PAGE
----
This is an easy-to-follow word study of key terms in the New Testament and a close look at Matthew 7:1-5. Let’s understand what it really means in context.
I have often heard that imperative or command, and so have you (Matt. 7:1-5 and Luke 6:37-42). It’s supposed to end all debate. It seems at first glance to make Christianity beautiful, but for the thinking person, it falls into disrepute; how the imperative is thrown around seems unrealistic and foolish.
Let’s not be foolish, but interpret the verses in the context of the entire New Testament.
After all, in the future believers will judge the world and even angels (1 Cor. 6:2-3).
But is confusion about the command the full and final story?
Let’s do an old fashioned Bible study to figure things out.
If readers would like to see the verses in various translations, they may go to Biblegateway.com and type in the references.
To begin, we need to guard our own hearts. If we condemn – in some contexts the same Greek verb can function for condemn or judge – but we practice the same vices without realizing it, then we’re really bad off. We’re morally blind to our own sins and faults.
However, we are called to judge in certain contexts.
If you’re a parent, you’re called upon to settle a fight between your kids.
If you’re a boss, you need to evaluate your employees.
If you’re a judge in a court of law, you are definitely called to try the facts and reach a just verdict from all of the evidence.
If you’re a teacher, you have to grade your students’ papers.
If you’re about to marry someone, you must think, consider, prefer, and select him or her.
If you’re about to buy a car, you must reach a decision about the best deal that fits your needs.
According to the Bible, all of these judgments are permitted.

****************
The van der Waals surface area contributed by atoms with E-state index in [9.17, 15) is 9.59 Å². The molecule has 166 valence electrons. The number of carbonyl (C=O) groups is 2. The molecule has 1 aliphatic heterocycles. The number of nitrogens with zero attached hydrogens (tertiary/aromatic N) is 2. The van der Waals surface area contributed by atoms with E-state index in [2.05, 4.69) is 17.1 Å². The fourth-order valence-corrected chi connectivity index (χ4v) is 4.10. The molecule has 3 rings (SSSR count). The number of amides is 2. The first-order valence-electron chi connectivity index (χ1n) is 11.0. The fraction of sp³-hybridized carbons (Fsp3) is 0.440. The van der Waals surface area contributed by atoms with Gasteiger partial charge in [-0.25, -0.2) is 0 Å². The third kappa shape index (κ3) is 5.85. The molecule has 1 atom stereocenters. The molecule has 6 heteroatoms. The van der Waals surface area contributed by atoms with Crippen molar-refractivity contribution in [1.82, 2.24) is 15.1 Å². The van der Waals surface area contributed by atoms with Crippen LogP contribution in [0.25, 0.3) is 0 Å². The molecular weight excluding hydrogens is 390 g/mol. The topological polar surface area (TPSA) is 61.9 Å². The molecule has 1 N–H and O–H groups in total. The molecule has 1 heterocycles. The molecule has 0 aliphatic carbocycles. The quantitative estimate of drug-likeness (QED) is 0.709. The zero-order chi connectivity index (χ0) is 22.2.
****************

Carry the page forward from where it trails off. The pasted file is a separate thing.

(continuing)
BDAG, considered by many to be the authoritative lexicon of the Greek New Testament, offers these definitions of the common Greek verb krinō (114 times in NT), depending on the context (pp. 567-69).
1. “To make a selection, select, prefer” (Rom. 14:5a);
2. “To pass judgment upon (and thereby seek to influence) the lives and actions of other people”;
(a) “Judge, pass judgment, express an opinion about” (Mt. 7:1a, Mt. 7:2a; Luke 6:37a; John 7:24a, John 8:15);
(b) “Especially pass an unfavorable judgment up, criticize, find fault with, condemn” (Rom. 2:1abc, Rom. 2:3; Rom. 14:3f, Rom. 14:10, Rom. 14:13a, Rom. 14:22; Col. 2:16; Jas. 4:11, 12; 1 Cor. 4:5. 1 Cor. 10:29);
3. “To make a judgment based on taking various factors in account, judge, think, consider, look upon” (Luke 7:43; Acts 13:46, Acts 16:16, Acts 15:19, Acts 26:8; 1 Cor. 10:15, 1 Cor. 11:13; 2 Cor. 5:14);
4. “To come to a conclusion after a cognitive process, reach a decision, decide, propose, intend” (Acts 3:13, Acts 16:14, Acts 20:16, Acts 21:25, Acts 25:25, Acts 27:1; Rom. 14:13b; 1 Cor. 2:2, 5:3, 7:37; 2 Cor. 2:1; Ti. 3:12);
5. “To engage in a judicial process, judge, decide, hale before a court, condemn, also hand over for judicial punishment”;
(a) Human court (Luke 12:57; Luke 19:22; John 7:51, John 18:31; Acts 13:27, Acts 23:3, Acts 24:6, Acts 24:21, Acts 25:9, Acts 25:10, Acts 26:6; 1 Cor. 5:12ab);
(b) Divine tribunal (Matt. 7:1b, 2b; Luke 6:37b; John 5:22, 30, John 8:15b, John 8:16, John 8:50; Acts 17:31; Rom. 2:16; 1 Cor. 5:13; 2 Tim. 4:1; Jas. 2:12; 1 Pet. 1:17; 4:5; Rev. 6:10, Rev. 11:18, Rev. 20:13); tribunal may be occupied “by those who have been divinely commissioned to judge: the twelve apostles judge the twelve tribes” (Matt. 19:28; Luke 22:30); the uncircumcised judges the circumcised (Rom. 2:27); believers are judges of cosmos (1 Cor. 6:2ab)
We haven’t even discussed related verbs and nouns: krisis, anakrinō, diakrinō, diakrisis, krima, and kritikos (etc.). All these are permitted in certain contexts. The only one we have to be careful about is katakrinō, which means condemn, and is used almost exclusively (18 times in NT) of God and human judges, but often with injustice on a human level (Matt. 20:18, 27:3; Mark 10:33, 14:64; John 8:10; Rom. 2:1, Rom. 8:34).
1 Do not judge, so that you are not judged, 2 for the judgment by which you judge, you shall be judged, and the measure by which you measure, it will be measured to you. 3 Why do you look at the speck in your brother’s eye and don’t perceive the beam in your own eye? 4 Or how will you say to your brother, “Let me take out the speck from your eye,” and look! there’s a beam in your eye? 5 Hypocrite! First take out the beam from your eye and then you will see clearly to take the speck out your brother’s eye. (Matthew 7:1-5 my translation)